5 October 2010

Transport Secretary Philip Hammond spoke about the need to internalise the costs of aviation using higher taxation. He also recognised the need to embrace new methods of developing transport such as Local Enterprise Partnerships (LEPs) and better technology. Mr Hammond was speaking at a Conservative Party Conference fringe meeting organised by the Transport Hub titled ‘Question time – transport is vital to the economy’. Transport Hub is a series of transport organisations that have come together to put transport back on the political agenda. Also speaking at this event was Stephen Alambris representative from the Federation of Small Businesses, Simon Moppett, representative from the Conservative Transport Group and Phillip Gomm, Head of External Affairs at the RAC Foundation. Steve Agg, Chief Executive of the Chartered Institute of Logistics and Transport Chaired the event.

Mr Hammond began by replying to a question on aviation and growth. He said that short-haul aviation was unsustainable if it remains carbon intensive but remained optimistic about improvements in technology allowing low carbon fuel.

The Transport Secretary stated that the aviation industry would be brought into the EU Emissions Trading System (EU ETS) and assured the audience that the UK would pursue the establishment of an international emissions trading system that includes aviation. He also insisted that the aviation industry must prove that it does not have a detrimental impact on the quality of the local environment in terms of noise pollution.

According to Mr Hammond, there was no capacity at Heathrow but Stansted still had potential for growth. He explained that freight could be dispersed to other airports to create space for passenger growth, promising to work with airlines to see capacity was utilised. He did not see taxation of the industry being reduced, asserting that aviation is the most lightly taxed sector. He asked airlines to engage constructively with the low carbon agenda. Mr Hammond would like aviation to feel the imperative to lower carbon and bear its external costs.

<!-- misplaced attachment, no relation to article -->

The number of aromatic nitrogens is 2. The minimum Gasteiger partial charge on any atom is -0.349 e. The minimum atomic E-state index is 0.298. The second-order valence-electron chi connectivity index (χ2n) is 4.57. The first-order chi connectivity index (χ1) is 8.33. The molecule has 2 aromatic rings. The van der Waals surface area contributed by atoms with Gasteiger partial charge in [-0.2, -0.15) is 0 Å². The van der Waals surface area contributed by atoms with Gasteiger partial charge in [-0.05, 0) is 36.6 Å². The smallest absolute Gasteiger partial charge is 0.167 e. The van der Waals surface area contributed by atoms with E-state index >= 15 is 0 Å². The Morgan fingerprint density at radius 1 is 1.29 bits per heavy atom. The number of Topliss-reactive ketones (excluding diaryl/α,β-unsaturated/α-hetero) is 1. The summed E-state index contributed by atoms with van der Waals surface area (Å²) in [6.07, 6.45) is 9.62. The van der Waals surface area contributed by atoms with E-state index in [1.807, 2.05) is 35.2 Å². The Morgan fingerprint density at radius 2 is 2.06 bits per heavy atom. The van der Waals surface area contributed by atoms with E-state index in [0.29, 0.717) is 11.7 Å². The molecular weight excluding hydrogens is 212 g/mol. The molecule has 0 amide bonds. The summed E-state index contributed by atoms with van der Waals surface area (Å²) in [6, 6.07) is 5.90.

Answering concerns about obstacles in the planning process, Mr Hammond said that the attempt at using the Infrastructure Planning Commission (IPC) for depoliticisation was a “cop out”. Politicians need to balance national and local interests and accept responsibility for their decisions in a democracy. Decision-makers, in his opinion, cannot pretend to leave the decision to the bureaucratic process. He favoured compensating people whose property values have been damaged by decisions. Regarding LEPs, Mr Hammond argued that they have to be business-led. Putative LEPs will only be approved if they have a business agenda.

The Transport Secretary spoke positively about high-speed rail, stating that it will free up main lines and allow more frequent services to peripheral areas that have seen frequency of services falling. He was concerned about making sure the system interconnects properly. Mr Hammond explained that in London an intermediate stop might be added with access to Crossrail because Euston could not cope with 900 people on each train entering the Underground. Smart ticketing technology was going to be the way forward, he said. This would include electronic tickets that can be used multiple times, intermodally, with variable costs depending on transport used and timing.

According to Mr Gomm, the high-speed train systems may not be the best investment. The modelling assumes a high occupancy rate, which is open to challenge, and he does want the public to pay high subsidies if it is a service that he does not want.

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